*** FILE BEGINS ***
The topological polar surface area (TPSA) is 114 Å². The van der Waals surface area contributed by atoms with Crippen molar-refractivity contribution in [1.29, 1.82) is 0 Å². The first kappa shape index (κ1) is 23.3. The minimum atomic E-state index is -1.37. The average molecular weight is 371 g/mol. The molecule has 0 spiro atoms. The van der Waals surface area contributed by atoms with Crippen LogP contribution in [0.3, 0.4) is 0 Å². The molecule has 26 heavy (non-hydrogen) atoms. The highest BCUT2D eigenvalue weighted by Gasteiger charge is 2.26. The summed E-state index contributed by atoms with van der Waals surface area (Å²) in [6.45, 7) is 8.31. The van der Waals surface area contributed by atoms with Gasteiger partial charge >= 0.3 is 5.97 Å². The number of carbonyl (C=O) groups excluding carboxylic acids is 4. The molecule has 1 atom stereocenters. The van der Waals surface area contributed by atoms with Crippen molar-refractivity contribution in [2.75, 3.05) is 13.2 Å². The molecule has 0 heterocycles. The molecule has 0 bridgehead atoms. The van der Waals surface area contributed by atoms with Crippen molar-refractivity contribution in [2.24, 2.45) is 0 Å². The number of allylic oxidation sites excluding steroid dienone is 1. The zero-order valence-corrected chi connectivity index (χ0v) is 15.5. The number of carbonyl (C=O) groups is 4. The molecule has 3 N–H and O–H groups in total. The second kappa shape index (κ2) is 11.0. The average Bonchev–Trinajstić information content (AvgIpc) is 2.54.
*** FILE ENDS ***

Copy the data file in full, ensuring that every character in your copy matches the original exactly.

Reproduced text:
The topological polar surface area (TPSA) is 114 Å². The van der Waals surface area contributed by atoms with Crippen molar-refractivity contribution in [1.29, 1.82) is 0 Å². The first kappa shape index (κ1) is 23.3. The minimum atomic E-state index is -1.37. The average molecular weight is 371 g/mol. The molecule has 0 spiro atoms. The van der Waals surface area contributed by atoms with Crippen LogP contribution in [0.3, 0.4) is 0 Å². The molecule has 26 heavy (non-hydrogen) atoms. The highest BCUT2D eigenvalue weighted by Gasteiger charge is 2.26. The summed E-state index contributed by atoms with van der Waals surface area (Å²) in [6.45, 7) is 8.31. The van der Waals surface area contributed by atoms with Gasteiger partial charge >= 0.3 is 5.97 Å². The number of carbonyl (C=O) groups excluding carboxylic acids is 4. The molecule has 1 atom stereocenters. The van der Waals surface area contributed by atoms with Crippen molar-refractivity contribution in [2.75, 3.05) is 13.2 Å². The molecule has 0 heterocycles. The molecule has 0 bridgehead atoms. The van der Waals surface area contributed by atoms with Crippen molar-refractivity contribution in [2.24, 2.45) is 0 Å². The number of allylic oxidation sites excluding steroid dienone is 1. The zero-order valence-corrected chi connectivity index (χ0v) is 15.5. The number of carbonyl (C=O) groups is 4. The molecule has 3 N–H and O–H groups in total. The second kappa shape index (κ2) is 11.0. The average Bonchev–Trinajstić information content (AvgIpc) is 2.54.